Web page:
John Troutman is the Curator of American Music at the Smithsonian Institution’s National Museum of American History. His first book, Indian Blues: American Indians and the Politics of Music, 1879-1934, won the Western History Association’s biennial 2011 W. Turrentine Jackson Prize for a first book on any aspect of the American West. His latest book (2016) is Kīkā Kila: How the Hawaiian Steel Guitar Changed the Sound of Modern Music. For this third installment of our ongoing series, John Troutman talks to us about Dylan’s influence on his love of music as well as Dylan’s importance to music history.
What was the first Dylan album you purchased? What’s your favorite? Your least favorite?
I was first exposed to Dylan through Jimi Hendrix’s love for his songs. I was a freshman in high school, and burgeoning guitarist, and obsessed with Jimi, and when I learned that Jimi had been obsessed with Dylan, I began to explore his music. The first album I bought was Highway 61 Revisited, followed by The Freewheelin’ Bob Dylan.
It’s so hard to pick a favorite, or a least favorite! His catalog is so dense and diverse. One album very close to my heart is Time Out of Mind. It is lyrically crushing, with arrangements consistently lush and gorgeous—the instruments drift in and out in such an organic and powerful manner. In terms of a least favorite, I suppose that Dylan & the Dead gains little play.
What’s Dylan song tops your personal playlist and why?
Although I think many of his early topical songs remain the most powerful, “Queen Jane Approximately” cast an early spell on me. Initially entering Dylan’s world with more of an interest in music than lyrics, I loved the rambling, jangly production of this song, and it led me to seeking out more of his work.
How many Dylan concerts have you attended? Describe the performance you found most memorable.
I’m not sure how many concerts I have attended—perhaps 12 or 15? The first was in Austin in 1999, and the last was in the fall of 2017. The week before my first show, my friend who owned a record store in town, took out a full page ad in the weekly. It featured a page of Dylan record covers and a simple message that read, “Thank you, Bob.” Apparently Dylan saw it or caught wind of it, and in the middle of the show, said, “I buy ALL my records at Jupiter Records, and you should too!” It is a rare moment for Dylan to say much of anything at a show, so that was a fun moment, during an otherwise mesmerizing show. The last show I saw, here in D.C., was excellent—I brought my 8 year old son. I love how his pedal steel player, Donnie Herron, is covering the horn section on the mid-century pop tunes and ballads that Dylan has recently recorded. As a steel player, I can’t get enough of it! And Dylan sounded great.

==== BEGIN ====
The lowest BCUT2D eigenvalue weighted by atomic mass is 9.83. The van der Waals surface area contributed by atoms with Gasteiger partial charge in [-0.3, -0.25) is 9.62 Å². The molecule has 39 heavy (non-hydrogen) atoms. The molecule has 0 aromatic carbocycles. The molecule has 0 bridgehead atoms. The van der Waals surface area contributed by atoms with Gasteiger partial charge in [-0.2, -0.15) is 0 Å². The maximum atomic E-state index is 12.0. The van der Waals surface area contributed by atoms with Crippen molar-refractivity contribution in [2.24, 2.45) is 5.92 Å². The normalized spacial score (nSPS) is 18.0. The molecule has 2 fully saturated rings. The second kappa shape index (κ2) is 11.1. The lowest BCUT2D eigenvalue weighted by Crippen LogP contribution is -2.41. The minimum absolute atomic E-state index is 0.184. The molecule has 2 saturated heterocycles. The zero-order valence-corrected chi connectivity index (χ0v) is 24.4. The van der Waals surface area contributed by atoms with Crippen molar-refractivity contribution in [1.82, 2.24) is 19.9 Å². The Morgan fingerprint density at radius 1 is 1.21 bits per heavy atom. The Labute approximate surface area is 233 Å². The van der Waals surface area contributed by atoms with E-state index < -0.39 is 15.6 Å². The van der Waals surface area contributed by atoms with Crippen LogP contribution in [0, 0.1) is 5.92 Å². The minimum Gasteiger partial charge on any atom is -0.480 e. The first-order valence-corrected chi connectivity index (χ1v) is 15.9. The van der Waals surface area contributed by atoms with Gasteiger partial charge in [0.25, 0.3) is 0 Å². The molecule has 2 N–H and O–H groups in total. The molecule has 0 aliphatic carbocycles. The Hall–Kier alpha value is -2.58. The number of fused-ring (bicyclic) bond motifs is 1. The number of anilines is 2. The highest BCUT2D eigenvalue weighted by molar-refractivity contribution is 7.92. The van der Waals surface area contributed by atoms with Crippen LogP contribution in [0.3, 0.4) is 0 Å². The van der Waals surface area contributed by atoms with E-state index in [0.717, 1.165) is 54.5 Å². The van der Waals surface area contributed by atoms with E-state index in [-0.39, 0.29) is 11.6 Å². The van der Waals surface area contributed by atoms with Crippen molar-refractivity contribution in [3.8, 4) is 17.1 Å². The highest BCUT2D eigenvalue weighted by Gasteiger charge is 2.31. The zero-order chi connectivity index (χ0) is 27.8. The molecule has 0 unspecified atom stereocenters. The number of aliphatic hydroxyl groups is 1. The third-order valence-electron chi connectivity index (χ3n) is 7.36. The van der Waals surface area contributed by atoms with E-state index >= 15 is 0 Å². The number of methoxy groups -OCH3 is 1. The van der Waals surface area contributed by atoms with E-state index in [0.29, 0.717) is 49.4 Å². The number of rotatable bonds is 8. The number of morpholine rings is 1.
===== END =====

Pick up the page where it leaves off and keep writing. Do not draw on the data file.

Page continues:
In no more than 100 words, describe why Dylan matters.
Once he moved to New York in 1961, Dylan surrounded himself with artists likewise obsessed with mining the extraordinary canon of American balladry, topical songs, and blues. Yet Dylan was one of the few who could remake those traditions into new music that mattered to large swaths of his generation. His music in that critical juncture, steeped in Civil Rights martyrs, villains, and heroes, and in the refusal of Cold War ideology, bound people together, provided their voice, and transformed their moment. In the six decades since, Dylan’s songs have continued to play unusually vital and enduring roles in our American songbook.
John Troutman will be visiting Tulsa on March 30th and 31st for the Dislocations and Migrations Symposium, hosted by COTA (Cultures of the Americas). He will be a part of the panel, “Bob Dylan’s Travels across America,” and will share some of his insights on items in the Bob Dylan Archive with conference attendees. The theme of the panel connects Bob Dylan’s travels across America with the wider theme of movement and migration.
For more information on the conference, visit the Gilcrease site or the Facebook event page. To register online, visit the registration page.